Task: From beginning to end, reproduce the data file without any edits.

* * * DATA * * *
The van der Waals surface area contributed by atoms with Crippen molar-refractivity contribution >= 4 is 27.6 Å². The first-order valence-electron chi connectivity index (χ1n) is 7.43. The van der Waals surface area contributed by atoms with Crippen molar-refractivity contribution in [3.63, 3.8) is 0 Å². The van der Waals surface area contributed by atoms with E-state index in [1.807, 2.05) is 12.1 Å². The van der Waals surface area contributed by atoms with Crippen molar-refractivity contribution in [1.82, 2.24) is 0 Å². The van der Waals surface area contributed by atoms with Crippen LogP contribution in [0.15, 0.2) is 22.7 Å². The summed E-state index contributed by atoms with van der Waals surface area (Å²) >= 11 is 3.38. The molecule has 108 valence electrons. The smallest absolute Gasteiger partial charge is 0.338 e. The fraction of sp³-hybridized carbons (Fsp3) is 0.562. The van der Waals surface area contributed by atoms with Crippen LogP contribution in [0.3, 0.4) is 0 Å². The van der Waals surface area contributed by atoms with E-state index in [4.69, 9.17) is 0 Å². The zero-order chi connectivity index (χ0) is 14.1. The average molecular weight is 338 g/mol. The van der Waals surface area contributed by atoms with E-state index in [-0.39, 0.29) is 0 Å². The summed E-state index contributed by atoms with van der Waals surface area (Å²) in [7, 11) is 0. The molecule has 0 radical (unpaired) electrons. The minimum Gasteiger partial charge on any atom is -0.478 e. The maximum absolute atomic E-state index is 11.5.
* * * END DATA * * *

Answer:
The van der Waals surface area contributed by atoms with Crippen molar-refractivity contribution >= 4 is 27.6 Å². The first-order valence-electron chi connectivity index (χ1n) is 7.43. The van der Waals surface area contributed by atoms with Crippen molar-refractivity contribution in [3.63, 3.8) is 0 Å². The van der Waals surface area contributed by atoms with E-state index in [1.807, 2.05) is 12.1 Å². The van der Waals surface area contributed by atoms with Crippen molar-refractivity contribution in [1.82, 2.24) is 0 Å². The van der Waals surface area contributed by atoms with Crippen LogP contribution in [0.15, 0.2) is 22.7 Å². The summed E-state index contributed by atoms with van der Waals surface area (Å²) >= 11 is 3.38. The molecule has 108 valence electrons. The smallest absolute Gasteiger partial charge is 0.338 e. The fraction of sp³-hybridized carbons (Fsp3) is 0.562. The van der Waals surface area contributed by atoms with Crippen LogP contribution in [0.3, 0.4) is 0 Å². The van der Waals surface area contributed by atoms with E-state index in [4.69, 9.17) is 0 Å². The zero-order chi connectivity index (χ0) is 14.1. The average molecular weight is 338 g/mol. The van der Waals surface area contributed by atoms with E-state index in [-0.39, 0.29) is 0 Å². The summed E-state index contributed by atoms with van der Waals surface area (Å²) in [7, 11) is 0. The molecule has 0 radical (unpaired) electrons. The minimum Gasteiger partial charge on any atom is -0.478 e. The maximum absolute atomic E-state index is 11.5.